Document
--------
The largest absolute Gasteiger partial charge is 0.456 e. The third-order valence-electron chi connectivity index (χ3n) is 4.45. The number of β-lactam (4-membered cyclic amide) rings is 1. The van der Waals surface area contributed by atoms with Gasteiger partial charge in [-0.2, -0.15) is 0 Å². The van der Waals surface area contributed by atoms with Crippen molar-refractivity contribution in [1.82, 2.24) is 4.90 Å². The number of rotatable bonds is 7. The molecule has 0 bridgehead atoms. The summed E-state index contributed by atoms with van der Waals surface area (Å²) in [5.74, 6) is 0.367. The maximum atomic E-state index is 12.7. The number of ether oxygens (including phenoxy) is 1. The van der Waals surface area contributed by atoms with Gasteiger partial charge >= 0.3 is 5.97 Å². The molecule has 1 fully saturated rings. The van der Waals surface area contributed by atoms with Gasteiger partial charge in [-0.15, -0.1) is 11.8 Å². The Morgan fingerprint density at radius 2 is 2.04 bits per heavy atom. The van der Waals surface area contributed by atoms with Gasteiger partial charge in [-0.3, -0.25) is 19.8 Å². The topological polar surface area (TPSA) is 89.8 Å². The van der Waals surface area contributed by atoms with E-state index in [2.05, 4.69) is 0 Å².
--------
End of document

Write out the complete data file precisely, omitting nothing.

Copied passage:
The largest absolute Gasteiger partial charge is 0.456 e. The third-order valence-electron chi connectivity index (χ3n) is 4.45. The number of β-lactam (4-membered cyclic amide) rings is 1. The van der Waals surface area contributed by atoms with Gasteiger partial charge in [-0.2, -0.15) is 0 Å². The van der Waals surface area contributed by atoms with Crippen molar-refractivity contribution in [1.82, 2.24) is 4.90 Å². The number of rotatable bonds is 7. The molecule has 0 bridgehead atoms. The summed E-state index contributed by atoms with van der Waals surface area (Å²) in [5.74, 6) is 0.367. The maximum atomic E-state index is 12.7. The number of ether oxygens (including phenoxy) is 1. The van der Waals surface area contributed by atoms with Gasteiger partial charge >= 0.3 is 5.97 Å². The molecule has 1 fully saturated rings. The van der Waals surface area contributed by atoms with Gasteiger partial charge in [-0.15, -0.1) is 11.8 Å². The Morgan fingerprint density at radius 2 is 2.04 bits per heavy atom. The van der Waals surface area contributed by atoms with Gasteiger partial charge in [-0.3, -0.25) is 19.8 Å². The topological polar surface area (TPSA) is 89.8 Å². The van der Waals surface area contributed by atoms with E-state index in [2.05, 4.69) is 0 Å².